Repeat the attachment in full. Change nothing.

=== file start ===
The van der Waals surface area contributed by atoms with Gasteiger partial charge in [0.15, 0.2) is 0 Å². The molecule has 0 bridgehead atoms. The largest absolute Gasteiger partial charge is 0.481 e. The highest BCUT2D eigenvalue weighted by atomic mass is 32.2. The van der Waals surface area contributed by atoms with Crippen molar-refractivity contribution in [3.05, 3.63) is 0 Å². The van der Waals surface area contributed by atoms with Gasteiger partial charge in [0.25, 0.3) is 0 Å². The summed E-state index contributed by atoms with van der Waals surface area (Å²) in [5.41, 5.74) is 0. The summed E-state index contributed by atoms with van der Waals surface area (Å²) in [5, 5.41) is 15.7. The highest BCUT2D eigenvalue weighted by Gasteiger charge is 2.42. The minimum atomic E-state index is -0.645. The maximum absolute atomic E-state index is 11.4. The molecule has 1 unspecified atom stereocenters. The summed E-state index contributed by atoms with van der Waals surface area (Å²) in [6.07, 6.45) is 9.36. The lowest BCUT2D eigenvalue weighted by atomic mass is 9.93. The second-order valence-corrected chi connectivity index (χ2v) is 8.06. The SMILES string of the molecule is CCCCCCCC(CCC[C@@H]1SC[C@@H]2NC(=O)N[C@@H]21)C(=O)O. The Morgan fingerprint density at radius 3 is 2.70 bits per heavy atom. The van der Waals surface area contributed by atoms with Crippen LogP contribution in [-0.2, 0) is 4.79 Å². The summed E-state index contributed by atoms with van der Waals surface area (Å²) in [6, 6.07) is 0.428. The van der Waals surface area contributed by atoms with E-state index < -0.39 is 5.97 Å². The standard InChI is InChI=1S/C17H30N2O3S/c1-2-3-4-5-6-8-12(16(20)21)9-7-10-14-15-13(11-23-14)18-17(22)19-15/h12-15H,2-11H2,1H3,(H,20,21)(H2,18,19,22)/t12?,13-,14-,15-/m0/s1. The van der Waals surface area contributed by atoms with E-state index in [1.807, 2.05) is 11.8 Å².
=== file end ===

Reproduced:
The van der Waals surface area contributed by atoms with Gasteiger partial charge in [0.15, 0.2) is 0 Å². The molecule has 0 bridgehead atoms. The largest absolute Gasteiger partial charge is 0.481 e. The highest BCUT2D eigenvalue weighted by atomic mass is 32.2. The van der Waals surface area contributed by atoms with Crippen molar-refractivity contribution in [3.05, 3.63) is 0 Å². The van der Waals surface area contributed by atoms with Gasteiger partial charge in [0.25, 0.3) is 0 Å². The summed E-state index contributed by atoms with van der Waals surface area (Å²) in [5.41, 5.74) is 0. The summed E-state index contributed by atoms with van der Waals surface area (Å²) in [5, 5.41) is 15.7. The highest BCUT2D eigenvalue weighted by Gasteiger charge is 2.42. The minimum atomic E-state index is -0.645. The maximum absolute atomic E-state index is 11.4. The molecule has 1 unspecified atom stereocenters. The summed E-state index contributed by atoms with van der Waals surface area (Å²) in [6.07, 6.45) is 9.36. The lowest BCUT2D eigenvalue weighted by atomic mass is 9.93. The second-order valence-corrected chi connectivity index (χ2v) is 8.06. The SMILES string of the molecule is CCCCCCCC(CCC[C@@H]1SC[C@@H]2NC(=O)N[C@@H]21)C(=O)O. The Morgan fingerprint density at radius 3 is 2.70 bits per heavy atom. The van der Waals surface area contributed by atoms with Crippen LogP contribution in [-0.2, 0) is 4.79 Å². The summed E-state index contributed by atoms with van der Waals surface area (Å²) in [6, 6.07) is 0.428. The van der Waals surface area contributed by atoms with E-state index < -0.39 is 5.97 Å². The standard InChI is InChI=1S/C17H30N2O3S/c1-2-3-4-5-6-8-12(16(20)21)9-7-10-14-15-13(11-23-14)18-17(22)19-15/h12-15H,2-11H2,1H3,(H,20,21)(H2,18,19,22)/t12?,13-,14-,15-/m0/s1. The van der Waals surface area contributed by atoms with E-state index in [1.807, 2.05) is 11.8 Å².